Just as I was developing my post on the most important safety tips for summer, I read about three tragedies on Seattlepi.com. They involved swimming, ATVs, and barbecues.
So it’s important to think safety when you’re having summer fun. You don’t want to have an avoidable accident happen to you or anyone in your family.
1. Swimming and pools
The 24-year-old man who drowned in the Walla Walla River had been drinking beer before he jumped off a 14-foot cliff into the water. He was knocked unconscious, and other swimmers weren’t able to save him. Alcohol and swimming don’t mix. Don’t drink when you’re swimming. Other tips are don’t swim alone and watch children at all times in swimming areas and near pools and spas. If you have a pool, make sure you have the latest safety equipment. About 300 children drown in residential pools each year, with another 2,300 under 5 years hospitalized due to near-drowning. See "Pool Safety – Simple Steps Save Lives" for details.
2. All-terrain vehicles
The two deaths that occurred in Washington state on ATVs last weekend were caused by speed. A 43-year-old man and a 14-year-old teen were the victims. If you ride ATVs, take a training course, don’t ride double, wear protective gear, don’t ride on paved roads, and don’t drink when you ride. See "With Two Deaths in Wash. State This Weekend, It’s Time to Review ATV Safety" for more information.
The tragedy involving a barbecue was a two-alarm fire caused when the residents started the barbecue on the back deck and left it unattended. Four hours later, a fire broke out. The residents of the home got out, but the damage was estimated at $50,000. Tips for safe barbecuing are learn how to operate your barbecue before you begin, keep a fire extinguisher handy, put the barbecue in a safe place, check the equipment frequently, keep your grill clean, and don’t drink alcohol when you grill. For details, see "Top 10 Safety Tips for Barbecue and Grilling."
4. Dehydration and heat stroke
It’s easy to get overheated in the summer as the temperature climbs. To prevent dehydration and heat stroke, drink lots of water, wear cool clothing, stay out of the sun, and don’t drink alcohol. Also don’t leave your pets, children, or the elderly in a vehicle unattended. On warm days, the temperature can rise to 120 degrees in minutes, even with the windows slightly open. As of June 8, nine children left inside hot cars have died in the United States this year. Visit "How to Prevent Heat Stroke and Dehydration During the Summer Months" for additional information.
Temperatures are rising, and as a result, the temperature of playground equipment and surfaces can climb much higher – up to 140 degrees or more. At that heat, a child can suffer second and third degree burns in just a few seconds. Parents should touch the surfaces of play equipment with the back of their hand before letting their children play on them. Children also should wear their shoes at all times. Check out "When Playgrounds Get Too Hot for Tots" for further information.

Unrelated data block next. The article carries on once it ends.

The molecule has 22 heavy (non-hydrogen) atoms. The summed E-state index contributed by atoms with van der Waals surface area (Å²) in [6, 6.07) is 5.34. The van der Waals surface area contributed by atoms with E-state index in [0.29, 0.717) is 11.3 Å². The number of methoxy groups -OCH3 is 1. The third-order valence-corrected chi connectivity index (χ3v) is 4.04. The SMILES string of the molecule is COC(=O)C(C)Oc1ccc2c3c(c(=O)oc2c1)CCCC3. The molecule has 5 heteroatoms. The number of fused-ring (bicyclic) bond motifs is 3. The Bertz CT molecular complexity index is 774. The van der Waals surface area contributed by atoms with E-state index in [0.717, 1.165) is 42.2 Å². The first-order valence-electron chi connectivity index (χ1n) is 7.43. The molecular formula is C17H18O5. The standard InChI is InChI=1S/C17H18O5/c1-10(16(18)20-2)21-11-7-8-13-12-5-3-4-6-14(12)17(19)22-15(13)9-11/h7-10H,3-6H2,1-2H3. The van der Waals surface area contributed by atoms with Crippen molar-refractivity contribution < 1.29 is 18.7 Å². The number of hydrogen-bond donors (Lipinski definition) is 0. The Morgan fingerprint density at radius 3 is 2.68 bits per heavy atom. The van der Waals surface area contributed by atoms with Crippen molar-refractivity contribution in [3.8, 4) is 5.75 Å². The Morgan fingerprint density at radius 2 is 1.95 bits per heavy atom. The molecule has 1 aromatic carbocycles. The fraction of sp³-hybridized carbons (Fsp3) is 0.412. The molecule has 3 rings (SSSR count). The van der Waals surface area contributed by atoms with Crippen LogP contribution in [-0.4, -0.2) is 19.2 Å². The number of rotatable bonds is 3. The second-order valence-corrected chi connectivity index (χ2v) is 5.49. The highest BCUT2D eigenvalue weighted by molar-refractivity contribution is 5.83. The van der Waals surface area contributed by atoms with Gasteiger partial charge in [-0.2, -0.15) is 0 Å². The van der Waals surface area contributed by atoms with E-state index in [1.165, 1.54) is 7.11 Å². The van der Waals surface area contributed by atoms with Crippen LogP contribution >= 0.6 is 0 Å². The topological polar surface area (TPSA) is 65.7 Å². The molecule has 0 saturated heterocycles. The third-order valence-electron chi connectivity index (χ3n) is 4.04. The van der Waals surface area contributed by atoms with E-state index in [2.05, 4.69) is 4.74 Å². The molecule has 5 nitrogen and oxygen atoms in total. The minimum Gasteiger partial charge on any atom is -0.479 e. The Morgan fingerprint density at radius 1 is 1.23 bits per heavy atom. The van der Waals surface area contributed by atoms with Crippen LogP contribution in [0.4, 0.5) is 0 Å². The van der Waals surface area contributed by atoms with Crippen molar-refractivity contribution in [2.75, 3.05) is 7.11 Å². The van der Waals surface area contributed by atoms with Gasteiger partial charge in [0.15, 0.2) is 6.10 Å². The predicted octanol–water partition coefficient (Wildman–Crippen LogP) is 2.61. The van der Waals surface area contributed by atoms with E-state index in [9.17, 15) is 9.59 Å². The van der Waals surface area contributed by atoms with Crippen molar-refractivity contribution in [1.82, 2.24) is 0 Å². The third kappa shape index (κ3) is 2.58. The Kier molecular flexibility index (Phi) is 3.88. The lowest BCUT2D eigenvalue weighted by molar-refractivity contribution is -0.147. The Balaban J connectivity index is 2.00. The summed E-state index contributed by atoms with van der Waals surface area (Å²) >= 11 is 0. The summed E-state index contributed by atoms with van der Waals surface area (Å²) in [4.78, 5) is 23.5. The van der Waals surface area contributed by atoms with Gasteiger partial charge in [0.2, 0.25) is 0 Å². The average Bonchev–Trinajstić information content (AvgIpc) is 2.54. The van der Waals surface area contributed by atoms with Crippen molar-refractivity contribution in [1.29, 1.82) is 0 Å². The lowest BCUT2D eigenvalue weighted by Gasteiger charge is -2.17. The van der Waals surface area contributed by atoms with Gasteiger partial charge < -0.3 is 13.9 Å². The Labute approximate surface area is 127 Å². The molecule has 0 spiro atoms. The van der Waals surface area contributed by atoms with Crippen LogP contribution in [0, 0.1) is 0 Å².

6. Lawn mowing
About 75,000 Americans adults and children are injured in lawn mowing accidents each year. Safety tips include don’t let a child sit on your lap when you’re operating a riding lawn mower. It’s also a good idea to keep children out of the yard when you’re using a traditional power mower as well. In addition, be sure to remove rocks and sticks from the yard before mowing, use protective equipment, turn off the motor before removing debris from the blades, and add fuel properly.
Food poisoning increases during the summer because bacteria and other organisms that occur in the environment grow faster in the warm summer months. In addition, outside activities increase because more people are cooking outside at picnics, at barbecues, and on camping trips. Summer food safety tips include keep everything clean, separate the raw meat and poultry from the vegetables, use a meat thermometer to make sure hamburgers and chicken reach the correct internal temperatures, and don’t let food sit out for more than two hours. If it’s more than 90 degrees, it’s one hour. See "Food Safety Tips" for details.
8. Eye damage
Your eyes can be damaged by the UV rays in sunlight. Be sure to wear sunglasses that filter out UV light if you are out in the sunlight in the summertime. See "Top 10 Summer Health Risks" for details.
9. Car accidents
The number one killer of young people is driving accidents. Avoid summer car accidents by never drinking and driving, always keeping summer road trips to a reasonable length, and never driving after midnight
More than one million new cases of skin cancer are diagnosed in the America yearly. Getting sunburns can increase your chances of getting skin cancer. Remember to limit sun exposure, wear protective clothing, and use sunscreen.
Have a fun summer. It’s so great to be enjoying the warm weather.
Copyright 2010, Rita R. Robison, Consumer Specialist